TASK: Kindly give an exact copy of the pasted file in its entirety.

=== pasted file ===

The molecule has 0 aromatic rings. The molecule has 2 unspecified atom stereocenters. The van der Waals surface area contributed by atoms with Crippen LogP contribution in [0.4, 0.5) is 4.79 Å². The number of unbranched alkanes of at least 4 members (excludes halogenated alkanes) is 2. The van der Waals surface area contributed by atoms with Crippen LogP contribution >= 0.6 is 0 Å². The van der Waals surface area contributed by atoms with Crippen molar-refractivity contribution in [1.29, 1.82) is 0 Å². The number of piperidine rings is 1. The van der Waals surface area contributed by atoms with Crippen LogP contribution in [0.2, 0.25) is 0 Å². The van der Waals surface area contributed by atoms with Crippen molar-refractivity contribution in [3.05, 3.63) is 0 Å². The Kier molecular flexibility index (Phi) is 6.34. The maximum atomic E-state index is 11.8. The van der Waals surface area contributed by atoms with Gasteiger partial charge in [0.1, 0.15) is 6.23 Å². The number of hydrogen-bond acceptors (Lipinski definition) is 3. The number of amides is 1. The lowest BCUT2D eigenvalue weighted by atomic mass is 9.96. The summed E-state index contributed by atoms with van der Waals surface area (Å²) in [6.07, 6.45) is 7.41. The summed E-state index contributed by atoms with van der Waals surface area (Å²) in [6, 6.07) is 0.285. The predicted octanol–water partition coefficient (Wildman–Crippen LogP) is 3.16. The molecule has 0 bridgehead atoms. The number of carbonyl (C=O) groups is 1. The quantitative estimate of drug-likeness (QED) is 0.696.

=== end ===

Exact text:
The molecule has 0 aromatic rings. The molecule has 2 unspecified atom stereocenters. The van der Waals surface area contributed by atoms with Crippen LogP contribution in [0.4, 0.5) is 4.79 Å². The number of unbranched alkanes of at least 4 members (excludes halogenated alkanes) is 2. The van der Waals surface area contributed by atoms with Crippen LogP contribution >= 0.6 is 0 Å². The van der Waals surface area contributed by atoms with Crippen molar-refractivity contribution in [1.29, 1.82) is 0 Å². The number of piperidine rings is 1. The van der Waals surface area contributed by atoms with Crippen LogP contribution in [0.2, 0.25) is 0 Å². The van der Waals surface area contributed by atoms with Crippen molar-refractivity contribution in [3.05, 3.63) is 0 Å². The Kier molecular flexibility index (Phi) is 6.34. The maximum atomic E-state index is 11.8. The van der Waals surface area contributed by atoms with Gasteiger partial charge in [0.1, 0.15) is 6.23 Å². The number of hydrogen-bond acceptors (Lipinski definition) is 3. The number of amides is 1. The lowest BCUT2D eigenvalue weighted by atomic mass is 9.96. The summed E-state index contributed by atoms with van der Waals surface area (Å²) in [6.07, 6.45) is 7.41. The summed E-state index contributed by atoms with van der Waals surface area (Å²) in [6, 6.07) is 0.285. The predicted octanol–water partition coefficient (Wildman–Crippen LogP) is 3.16. The molecule has 0 bridgehead atoms. The number of carbonyl (C=O) groups is 1. The quantitative estimate of drug-likeness (QED) is 0.696.